Friday, August 31, 2007

Political energies

Release of the Ontario Power Authority's new 20-year energy plan was met with criticism from opposition parties and environmentalists that it is "unrealistic," "expensive" and does not do enough "to highlight energy conservation and renewable energy sources."

Of course, the sorts of official criticism levelled at government programs that are typically received and broadcast by the media are as fruitless and uninformative as they are routine and trite because they expressly divert attention away from the plan's real flaw, which is that energy in Ontario is planned in a government program in the first place.

Whether drafted by impartial experts or by indifferent bureaucrats, the objectives of government plans are motivated and directed primarily by political agendas rather than a practical interest in innovation and efficiency, as demonstrated by the emphasis on economic albatrosses like wind, solar and nuclear power sources in the $60 billion plus energy plan. That it also depends so heavily on "conservation" shows as clearly as any measure that the Ontario Power Authority is less interested in delivering commodities to consumers than it is in delivering consent to its political masters. How else would anyone have the audacity to make a 20-year plan in the first place?

By evading any substantial disagreement with the principle and conduct of central planning for energy, opposition parties and environmentalists are in effect acceding to every article except for their share in the planning. Unfortunately, the only protests that seem worth noting by the media are the ones meant for the political store window.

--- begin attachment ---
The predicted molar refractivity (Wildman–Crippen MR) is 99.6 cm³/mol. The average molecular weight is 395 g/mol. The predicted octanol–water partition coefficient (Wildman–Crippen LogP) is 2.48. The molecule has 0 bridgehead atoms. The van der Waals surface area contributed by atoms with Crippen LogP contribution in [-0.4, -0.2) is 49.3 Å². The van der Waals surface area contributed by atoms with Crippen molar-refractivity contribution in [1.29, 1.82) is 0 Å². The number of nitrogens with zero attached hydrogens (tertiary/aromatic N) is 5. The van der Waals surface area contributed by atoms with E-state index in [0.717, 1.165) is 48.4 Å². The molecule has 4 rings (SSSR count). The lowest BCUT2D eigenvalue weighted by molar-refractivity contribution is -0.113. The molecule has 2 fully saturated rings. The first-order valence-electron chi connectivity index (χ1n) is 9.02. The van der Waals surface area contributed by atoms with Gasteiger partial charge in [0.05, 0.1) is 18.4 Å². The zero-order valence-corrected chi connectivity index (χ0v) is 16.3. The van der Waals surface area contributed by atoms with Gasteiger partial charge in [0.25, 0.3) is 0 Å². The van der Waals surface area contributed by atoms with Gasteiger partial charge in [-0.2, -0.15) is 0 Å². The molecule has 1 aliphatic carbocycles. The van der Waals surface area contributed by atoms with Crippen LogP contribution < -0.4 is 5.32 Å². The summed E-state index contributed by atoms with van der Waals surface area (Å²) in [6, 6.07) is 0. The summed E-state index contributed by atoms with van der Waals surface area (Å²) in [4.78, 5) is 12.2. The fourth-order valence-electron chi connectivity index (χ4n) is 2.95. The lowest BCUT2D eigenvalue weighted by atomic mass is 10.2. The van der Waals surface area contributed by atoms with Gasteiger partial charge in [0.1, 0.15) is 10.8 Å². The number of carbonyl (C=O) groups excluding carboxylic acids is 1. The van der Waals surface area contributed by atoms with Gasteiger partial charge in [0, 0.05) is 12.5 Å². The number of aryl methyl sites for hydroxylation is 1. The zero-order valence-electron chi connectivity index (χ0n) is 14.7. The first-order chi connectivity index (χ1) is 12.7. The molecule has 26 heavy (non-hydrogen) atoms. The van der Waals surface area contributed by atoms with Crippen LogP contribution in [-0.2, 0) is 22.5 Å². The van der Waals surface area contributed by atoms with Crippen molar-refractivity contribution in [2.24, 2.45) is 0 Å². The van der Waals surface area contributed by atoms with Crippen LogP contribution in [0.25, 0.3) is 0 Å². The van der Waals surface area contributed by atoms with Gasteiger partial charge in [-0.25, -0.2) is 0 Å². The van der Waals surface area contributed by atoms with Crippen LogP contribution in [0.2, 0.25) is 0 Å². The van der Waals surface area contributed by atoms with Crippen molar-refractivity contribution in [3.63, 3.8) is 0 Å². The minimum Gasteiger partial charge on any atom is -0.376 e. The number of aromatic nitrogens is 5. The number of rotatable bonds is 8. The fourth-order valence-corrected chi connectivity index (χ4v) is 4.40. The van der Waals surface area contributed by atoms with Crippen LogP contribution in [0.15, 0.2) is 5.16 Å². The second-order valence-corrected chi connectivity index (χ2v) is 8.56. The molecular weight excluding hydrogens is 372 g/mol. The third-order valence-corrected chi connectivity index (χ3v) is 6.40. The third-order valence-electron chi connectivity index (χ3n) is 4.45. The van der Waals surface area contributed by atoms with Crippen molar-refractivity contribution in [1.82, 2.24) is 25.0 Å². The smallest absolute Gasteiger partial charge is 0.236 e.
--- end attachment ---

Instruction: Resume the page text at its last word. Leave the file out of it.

Update: In the midst of an election campaign, there's no point treating this as anything other than an electoral advertising campaign. At least we'll only have to wait four more years for the next 20-year plan.

Terence Corcoran writing in the Financial Post:

There's a lot of craziness in all this, in the United States and Canada, but especially in Ontario, home of a 20-year, $60-billion integrated power plan. A new version this week reveals a patchwork of unstable assumptions and arbitrary directives from the Premier. The province faces a 24% increase in energy demand over the next 20 years, and a 30% increase in required power capacity. Under the plan, half of the capacity need will be met, under government directive, by "conservation." In other words, the rising demand for power will be covered by forcing consumers not to demand it.

1 Comment:

Anonymous said...

they expressly divert attention away from the plan's real flaw, which is that energy in Ontario is planned in a government program in the first place.

The fools in the media consider themselves to be among the elites, who must save all of the lumpens from their own stupidity. Thus, no amount of government interference is considered too much, and no erosion of freedom is too extreme. It's the inevitable result of many years of lefty liberal arts education in government-sponsored schools.

Aside from the ideological battle lines, there is the quite practical reason that when government wrecks the economy, deprives freedom and promotes strife and war, it is usually very good for the newspaper business as people become desperate to find out who's screwing whom and who's up in arms in rebellion. There are also *tons* of advertising contracts taken out in the media in order to promote government boondoggles. I suspect a lot of the media in Ontario would be in the red if it wasn't for Dalton McStupid plowing new furrows through your freedom and your earnings, then mounting gigantic ad campaigns to "sell" the destruction.

In short, the media is driven to the government side like a herd of parched cattle to a pool of water.